Story and photographs by Bud Cole
I am far from a jetsetter or world traveler, although I definitely enjoy seeking new and unique travel destinations. A recent tour to the Cloud Forest in Ecuador followed by a week in the Galapagos Islands was beyond all my greatest trip expectations. It was truly different than anything I have ever experienced. The animals in the forest and the islands had little if any fear of the tourists who had journeyed far from their homes to observe the many endemic wildlife species that are found nowhere else in the world. The animals were so close that no one needed a two foot long heavy lens or a tripod to take photos. I took nearly 100 % of my photos with a wide-angle lens. Hummingbirds, trogans, toucans, various jays, lizards and many other forms of wildlife of the forest didn’t move away if approached, although the general wildlife rule is to keep your distance. The birds would land right next to where you were standing, thus offering a great view of that special “Kodak moment.”
I was using my Olympus E-510 digital SLR camera, but to say “Olympus moment” would be lost in translation when compared to the well known Kodak ads on TV. My wife Bev and I flew out of Philly, eventually arriving in Quito, the capital of Ecuador. We arrived in Quito an hour later than expected, which was amazing considering our journey, was one to remember. We had to get on and off airplanes that were not working or for some unknown reason could not travel to Quito. Plus, we connected through Atlanta instead of Miami.
We were surprised that despite our travel problems; arriving on a different airline and arriving later than scheduled, there stood our smiling guide, Christian, holding up a large card with our names in bold print. It was almost midnight, but the presence of our guide gave us confidence that the service in Ecuador was going to be very good.
And the services were excellent throughout the entire two weeks. The only major problem was when Bev’s checked bag did not show up at the baggage pick up area. She did not have her warm clothing and her hiking boots for the mountain climate. After a good nights rest and an excellent buffet breakfast at the Quito Hilton Colon Hotel, Christian met us in the lobby to begin our private tour into the Cloud Forest. We stopped at the monument marking the Equator and then drove down into the Cloud Forest. Yes, drove down; I had been telling our friends at home that we were flying into Quito and then heading up into the Andes Mountains to the Cloud Forest. Even though I studied our itinerary and a bit of Ecuador’s history I did not realize that Quito is located 9,000 feet above sea level, so we actually dropped down to about 6,000 feet while traveling to our lodging in the Cloud Forest. The second stop was to tour the El Pahuma Orchid Preserve. The moisture laden air of the region is ideal for epiphytes – air plants like many of the orchid species.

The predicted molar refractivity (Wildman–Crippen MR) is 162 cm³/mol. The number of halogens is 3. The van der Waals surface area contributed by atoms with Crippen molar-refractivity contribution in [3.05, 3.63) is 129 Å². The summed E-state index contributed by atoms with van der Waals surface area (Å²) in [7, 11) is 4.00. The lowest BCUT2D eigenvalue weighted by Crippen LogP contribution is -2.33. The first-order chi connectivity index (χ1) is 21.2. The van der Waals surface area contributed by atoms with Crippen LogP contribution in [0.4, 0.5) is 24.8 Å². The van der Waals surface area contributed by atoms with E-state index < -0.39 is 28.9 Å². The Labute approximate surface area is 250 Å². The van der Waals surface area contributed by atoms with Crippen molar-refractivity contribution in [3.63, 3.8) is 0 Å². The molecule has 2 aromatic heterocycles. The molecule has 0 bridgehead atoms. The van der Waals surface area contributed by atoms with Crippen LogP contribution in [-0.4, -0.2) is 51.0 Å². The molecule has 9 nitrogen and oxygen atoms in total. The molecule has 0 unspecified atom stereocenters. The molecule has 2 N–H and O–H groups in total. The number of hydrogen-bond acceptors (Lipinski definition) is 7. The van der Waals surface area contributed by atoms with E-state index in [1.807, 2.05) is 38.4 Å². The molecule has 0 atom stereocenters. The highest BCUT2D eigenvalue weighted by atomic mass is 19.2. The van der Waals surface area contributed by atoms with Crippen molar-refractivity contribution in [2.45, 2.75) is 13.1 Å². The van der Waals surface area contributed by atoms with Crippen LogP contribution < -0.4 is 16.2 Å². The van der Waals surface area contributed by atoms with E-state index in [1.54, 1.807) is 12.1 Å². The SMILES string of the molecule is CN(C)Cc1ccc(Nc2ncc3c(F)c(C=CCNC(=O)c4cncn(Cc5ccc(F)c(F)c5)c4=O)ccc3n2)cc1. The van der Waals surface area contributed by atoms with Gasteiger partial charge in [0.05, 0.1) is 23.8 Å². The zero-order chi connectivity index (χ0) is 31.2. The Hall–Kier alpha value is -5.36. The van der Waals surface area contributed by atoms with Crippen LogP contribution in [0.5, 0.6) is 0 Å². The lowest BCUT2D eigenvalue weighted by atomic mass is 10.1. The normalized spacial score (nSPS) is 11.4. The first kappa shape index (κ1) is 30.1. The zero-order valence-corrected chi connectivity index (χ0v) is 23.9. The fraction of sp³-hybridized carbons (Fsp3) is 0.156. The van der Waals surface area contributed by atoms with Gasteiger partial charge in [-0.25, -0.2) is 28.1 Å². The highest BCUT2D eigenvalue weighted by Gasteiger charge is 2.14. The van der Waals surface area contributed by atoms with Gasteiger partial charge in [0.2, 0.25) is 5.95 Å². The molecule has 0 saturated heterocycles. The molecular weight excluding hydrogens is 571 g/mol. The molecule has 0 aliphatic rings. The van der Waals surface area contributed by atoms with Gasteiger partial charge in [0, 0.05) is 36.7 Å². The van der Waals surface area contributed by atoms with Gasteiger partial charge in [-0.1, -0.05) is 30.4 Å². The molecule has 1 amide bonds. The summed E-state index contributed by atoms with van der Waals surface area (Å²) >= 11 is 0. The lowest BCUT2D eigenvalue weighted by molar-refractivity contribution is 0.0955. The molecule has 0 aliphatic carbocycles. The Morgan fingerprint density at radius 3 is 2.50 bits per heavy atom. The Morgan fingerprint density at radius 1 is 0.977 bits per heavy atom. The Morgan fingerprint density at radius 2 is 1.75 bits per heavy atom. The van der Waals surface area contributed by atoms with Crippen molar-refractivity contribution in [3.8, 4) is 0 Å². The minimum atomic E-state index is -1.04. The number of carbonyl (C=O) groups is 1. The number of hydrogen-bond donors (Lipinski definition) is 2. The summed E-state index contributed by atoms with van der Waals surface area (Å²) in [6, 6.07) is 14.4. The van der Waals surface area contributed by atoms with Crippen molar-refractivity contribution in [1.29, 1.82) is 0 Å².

Many of the plants were familiar as we walked through the jungle of orchids and greenery. Many were recognizable as larger versions of the house plants that we have in our homes back in Pennsylvania. Birds were singing and insects were buzzing as we climbed the orchid preserve trails to several waterfalls. The weather was rather cool, but not humid like a Pennsylvania summer. We wore light-weight long pants with the zippers that allow you to remove the pant legs from the knees down and light-weight long sleeved shirts with a SPF protection of 50.
We sweated some and Bev glowed a bit, but we were not uncomfortable. Our orchid preserve guide did not speak English, so Christian translated our questions and the preserve guide’s descriptions and answers. The only disappointment if you can call it that was not seeing one of the spectacled bears that inhabit the forest. After about two hours hiking through the preserve we ate lunch and headed to, Pachafor Quindi, a private hummingbird preserve. Christian stopped the van and said, “Well here we are.” The only clue of human presence was a pile of stones next to the dirt road. There was no evidence of a driveway or path, but just below the stone pile Christian left the road and entered the tangle of plants. We followed and suddenly, the thick jungle-like area opened up to a beautiful view of the valley and distant mountains. We walked down a set of brick steps to the wooden house where a large number of hummingbird feeders were hanging. I probably snapped more than 100 photos during the hour that we spent observing the hummers flying about from natural flowers to feeders and back again. We have only one species of hummingbird at home. Only the ruby-throated hummingbird is found in the northeastern United States. In the preserve we saw 15 different species buzzing around in all directions. It was difficult to take clear photos even when they sat on the feeders. After a quick sip of nectar they were off again to another nectar source.